SELTs are an important source of information to inform individual teaching practice, decisions about teaching duties, and course and program curriculum design. They enable the University to assess how effectively its learning environments and teaching practices facilitate student engagement and learning outcomes. Under the current SELT Policy (http://www.adelaide.edu.au/policies/101/) course SELTs are mandated and must be conducted at the conclusion of each term/semester/trimester for every course offering. Feedback on issues raised through course SELT surveys is made available to enrolled students through various resources (e.g. MyUni). In addition aggregated course SELT data is available.

  • Student Support
  • Policies & Guidelines
  • Fraud Awareness

    Students are reminded that in order to maintain the academic integrity of all programs and courses, the university has a zero-tolerance approach to students offering money or significant value goods or services to any staff member who is involved in their teaching or assessment. Students offering lecturers or tutors or professional staff anything more than a small token of appreciation is totally unacceptable, in any circumstances. Staff members are obliged to report all such incidents to their supervisor/manager, who will refer them for action under the university's student’s disciplinary procedures.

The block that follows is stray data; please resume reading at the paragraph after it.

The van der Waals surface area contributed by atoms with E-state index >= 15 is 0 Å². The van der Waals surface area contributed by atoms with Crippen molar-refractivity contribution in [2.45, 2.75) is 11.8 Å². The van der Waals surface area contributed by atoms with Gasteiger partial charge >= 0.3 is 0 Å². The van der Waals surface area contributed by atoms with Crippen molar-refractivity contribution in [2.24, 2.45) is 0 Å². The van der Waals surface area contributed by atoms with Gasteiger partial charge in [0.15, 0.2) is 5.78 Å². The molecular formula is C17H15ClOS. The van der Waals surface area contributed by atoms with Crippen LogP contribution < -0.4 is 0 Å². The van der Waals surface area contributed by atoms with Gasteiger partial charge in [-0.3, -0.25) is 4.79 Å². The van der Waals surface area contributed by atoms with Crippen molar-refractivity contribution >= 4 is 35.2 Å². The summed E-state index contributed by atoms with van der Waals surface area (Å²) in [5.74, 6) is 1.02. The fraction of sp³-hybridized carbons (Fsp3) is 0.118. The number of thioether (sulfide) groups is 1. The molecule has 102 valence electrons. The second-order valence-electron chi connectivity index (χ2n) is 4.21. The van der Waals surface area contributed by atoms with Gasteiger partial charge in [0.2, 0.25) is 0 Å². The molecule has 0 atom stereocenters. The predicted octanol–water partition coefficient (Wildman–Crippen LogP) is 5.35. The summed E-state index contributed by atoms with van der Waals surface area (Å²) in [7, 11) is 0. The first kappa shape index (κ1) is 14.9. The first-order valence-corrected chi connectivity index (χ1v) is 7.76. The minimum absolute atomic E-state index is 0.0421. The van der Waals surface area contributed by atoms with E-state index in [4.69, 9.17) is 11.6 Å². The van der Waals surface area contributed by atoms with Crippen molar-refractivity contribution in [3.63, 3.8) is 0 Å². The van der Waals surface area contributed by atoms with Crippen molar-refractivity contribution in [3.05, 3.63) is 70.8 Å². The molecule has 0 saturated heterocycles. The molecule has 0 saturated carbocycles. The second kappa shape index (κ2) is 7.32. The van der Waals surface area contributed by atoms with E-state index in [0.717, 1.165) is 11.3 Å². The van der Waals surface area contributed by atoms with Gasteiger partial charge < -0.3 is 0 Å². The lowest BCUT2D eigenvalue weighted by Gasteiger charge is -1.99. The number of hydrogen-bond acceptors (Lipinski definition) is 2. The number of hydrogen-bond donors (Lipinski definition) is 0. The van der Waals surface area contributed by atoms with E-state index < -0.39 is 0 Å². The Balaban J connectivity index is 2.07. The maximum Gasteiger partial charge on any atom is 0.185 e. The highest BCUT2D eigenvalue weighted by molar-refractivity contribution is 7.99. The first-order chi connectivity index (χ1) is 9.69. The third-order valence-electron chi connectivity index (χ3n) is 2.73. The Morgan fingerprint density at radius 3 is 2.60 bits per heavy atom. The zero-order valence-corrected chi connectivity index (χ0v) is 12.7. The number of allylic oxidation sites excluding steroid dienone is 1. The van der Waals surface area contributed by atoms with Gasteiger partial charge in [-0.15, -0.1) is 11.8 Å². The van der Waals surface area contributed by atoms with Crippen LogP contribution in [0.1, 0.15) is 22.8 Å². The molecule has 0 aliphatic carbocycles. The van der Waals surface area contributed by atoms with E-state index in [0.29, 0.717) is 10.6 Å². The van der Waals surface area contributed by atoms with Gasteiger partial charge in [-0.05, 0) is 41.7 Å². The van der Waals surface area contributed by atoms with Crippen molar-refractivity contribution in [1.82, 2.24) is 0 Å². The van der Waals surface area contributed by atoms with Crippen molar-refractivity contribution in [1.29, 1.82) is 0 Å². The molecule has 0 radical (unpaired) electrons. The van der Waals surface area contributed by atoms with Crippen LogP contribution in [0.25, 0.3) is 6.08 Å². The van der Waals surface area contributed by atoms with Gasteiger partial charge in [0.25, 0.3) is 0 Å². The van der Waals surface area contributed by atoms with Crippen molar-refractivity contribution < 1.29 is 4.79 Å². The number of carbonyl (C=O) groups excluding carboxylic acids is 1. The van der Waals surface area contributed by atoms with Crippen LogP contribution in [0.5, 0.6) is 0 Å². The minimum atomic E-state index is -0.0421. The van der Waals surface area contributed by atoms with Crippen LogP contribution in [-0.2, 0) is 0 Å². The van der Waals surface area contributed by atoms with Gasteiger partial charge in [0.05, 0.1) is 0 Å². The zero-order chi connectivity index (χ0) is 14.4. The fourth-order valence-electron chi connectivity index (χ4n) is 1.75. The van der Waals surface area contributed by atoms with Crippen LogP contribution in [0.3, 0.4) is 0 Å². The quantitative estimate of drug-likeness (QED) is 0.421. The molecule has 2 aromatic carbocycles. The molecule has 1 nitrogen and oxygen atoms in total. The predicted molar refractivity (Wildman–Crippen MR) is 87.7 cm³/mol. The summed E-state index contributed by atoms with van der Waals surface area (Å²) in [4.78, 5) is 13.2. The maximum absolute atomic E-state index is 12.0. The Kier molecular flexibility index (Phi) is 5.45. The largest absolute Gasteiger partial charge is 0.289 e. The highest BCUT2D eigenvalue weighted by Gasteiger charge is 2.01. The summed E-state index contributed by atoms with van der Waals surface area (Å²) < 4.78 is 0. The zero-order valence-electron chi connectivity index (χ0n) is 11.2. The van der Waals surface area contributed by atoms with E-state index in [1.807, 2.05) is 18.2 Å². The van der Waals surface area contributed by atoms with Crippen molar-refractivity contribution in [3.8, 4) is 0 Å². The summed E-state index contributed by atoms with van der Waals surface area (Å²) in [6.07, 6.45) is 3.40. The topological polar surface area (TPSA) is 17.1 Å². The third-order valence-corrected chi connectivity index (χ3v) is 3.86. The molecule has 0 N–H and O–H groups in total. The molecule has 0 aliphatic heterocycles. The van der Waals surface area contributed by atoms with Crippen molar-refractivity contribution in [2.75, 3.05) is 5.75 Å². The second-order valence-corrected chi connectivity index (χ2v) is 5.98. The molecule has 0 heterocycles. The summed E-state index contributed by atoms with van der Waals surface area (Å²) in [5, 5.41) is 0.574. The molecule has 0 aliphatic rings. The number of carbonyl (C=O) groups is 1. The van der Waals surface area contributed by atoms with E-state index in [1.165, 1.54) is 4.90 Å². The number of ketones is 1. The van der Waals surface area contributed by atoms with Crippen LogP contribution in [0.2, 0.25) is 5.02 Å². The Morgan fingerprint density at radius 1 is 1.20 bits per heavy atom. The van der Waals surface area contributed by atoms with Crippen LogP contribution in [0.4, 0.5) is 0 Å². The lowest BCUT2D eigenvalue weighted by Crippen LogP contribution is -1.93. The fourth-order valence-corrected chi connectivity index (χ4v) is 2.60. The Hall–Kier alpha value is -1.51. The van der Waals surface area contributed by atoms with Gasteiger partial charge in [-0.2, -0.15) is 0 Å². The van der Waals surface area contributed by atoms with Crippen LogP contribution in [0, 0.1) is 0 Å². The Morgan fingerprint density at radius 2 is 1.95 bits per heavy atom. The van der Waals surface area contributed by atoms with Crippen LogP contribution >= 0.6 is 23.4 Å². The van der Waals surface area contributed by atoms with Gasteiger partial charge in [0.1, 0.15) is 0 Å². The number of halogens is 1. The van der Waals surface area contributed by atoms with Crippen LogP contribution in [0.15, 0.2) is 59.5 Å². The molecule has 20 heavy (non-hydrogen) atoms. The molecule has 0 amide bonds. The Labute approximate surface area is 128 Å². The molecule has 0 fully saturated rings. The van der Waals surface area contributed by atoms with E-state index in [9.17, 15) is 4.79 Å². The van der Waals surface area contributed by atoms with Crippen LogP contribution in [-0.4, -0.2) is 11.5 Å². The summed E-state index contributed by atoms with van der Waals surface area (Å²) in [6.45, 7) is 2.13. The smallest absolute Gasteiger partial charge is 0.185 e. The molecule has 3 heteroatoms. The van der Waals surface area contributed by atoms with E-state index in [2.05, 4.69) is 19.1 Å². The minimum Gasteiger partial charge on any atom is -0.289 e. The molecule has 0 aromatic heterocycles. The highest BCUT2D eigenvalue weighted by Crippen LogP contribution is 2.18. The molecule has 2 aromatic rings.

The University of Adelaide is committed to regular reviews of the courses and programs it offers to students. The University of Adelaide therefore reserves the right to discontinue or vary programs and courses without notice. Please read the important information contained in the disclaimer.